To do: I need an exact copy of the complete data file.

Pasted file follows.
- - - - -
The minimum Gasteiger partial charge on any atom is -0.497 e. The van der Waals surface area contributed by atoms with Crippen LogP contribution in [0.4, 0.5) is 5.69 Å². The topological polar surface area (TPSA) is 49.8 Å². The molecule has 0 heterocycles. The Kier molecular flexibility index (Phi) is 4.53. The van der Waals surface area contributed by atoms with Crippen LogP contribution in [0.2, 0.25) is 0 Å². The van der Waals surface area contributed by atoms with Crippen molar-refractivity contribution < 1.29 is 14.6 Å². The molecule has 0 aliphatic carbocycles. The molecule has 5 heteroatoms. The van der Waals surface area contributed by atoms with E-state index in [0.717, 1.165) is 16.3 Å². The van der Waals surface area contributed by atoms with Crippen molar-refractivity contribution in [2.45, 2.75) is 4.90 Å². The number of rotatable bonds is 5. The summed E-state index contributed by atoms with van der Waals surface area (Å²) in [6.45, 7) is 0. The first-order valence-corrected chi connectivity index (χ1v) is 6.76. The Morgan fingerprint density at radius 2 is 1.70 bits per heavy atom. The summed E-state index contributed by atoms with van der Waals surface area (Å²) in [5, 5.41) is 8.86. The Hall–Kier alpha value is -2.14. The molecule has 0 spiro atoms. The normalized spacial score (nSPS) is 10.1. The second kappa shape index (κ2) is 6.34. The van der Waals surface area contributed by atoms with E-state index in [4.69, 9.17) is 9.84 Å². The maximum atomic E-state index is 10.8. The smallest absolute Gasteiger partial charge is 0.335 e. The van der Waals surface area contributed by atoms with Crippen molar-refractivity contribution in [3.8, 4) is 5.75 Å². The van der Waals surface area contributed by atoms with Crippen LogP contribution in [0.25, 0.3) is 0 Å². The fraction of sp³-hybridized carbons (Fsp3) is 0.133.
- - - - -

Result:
The minimum Gasteiger partial charge on any atom is -0.497 e. The van der Waals surface area contributed by atoms with Crippen LogP contribution in [0.4, 0.5) is 5.69 Å². The topological polar surface area (TPSA) is 49.8 Å². The molecule has 0 heterocycles. The Kier molecular flexibility index (Phi) is 4.53. The van der Waals surface area contributed by atoms with Crippen LogP contribution in [0.2, 0.25) is 0 Å². The van der Waals surface area contributed by atoms with Crippen molar-refractivity contribution < 1.29 is 14.6 Å². The molecule has 0 aliphatic carbocycles. The molecule has 5 heteroatoms. The van der Waals surface area contributed by atoms with E-state index in [0.717, 1.165) is 16.3 Å². The van der Waals surface area contributed by atoms with Crippen molar-refractivity contribution in [2.45, 2.75) is 4.90 Å². The number of rotatable bonds is 5. The summed E-state index contributed by atoms with van der Waals surface area (Å²) in [6.45, 7) is 0. The first-order valence-corrected chi connectivity index (χ1v) is 6.76. The Morgan fingerprint density at radius 2 is 1.70 bits per heavy atom. The summed E-state index contributed by atoms with van der Waals surface area (Å²) in [5, 5.41) is 8.86. The Hall–Kier alpha value is -2.14. The molecule has 0 spiro atoms. The normalized spacial score (nSPS) is 10.1. The second kappa shape index (κ2) is 6.34. The van der Waals surface area contributed by atoms with E-state index in [4.69, 9.17) is 9.84 Å². The maximum atomic E-state index is 10.8. The smallest absolute Gasteiger partial charge is 0.335 e. The van der Waals surface area contributed by atoms with Crippen molar-refractivity contribution in [3.8, 4) is 5.75 Å². The van der Waals surface area contributed by atoms with Crippen LogP contribution in [0.25, 0.3) is 0 Å². The fraction of sp³-hybridized carbons (Fsp3) is 0.133.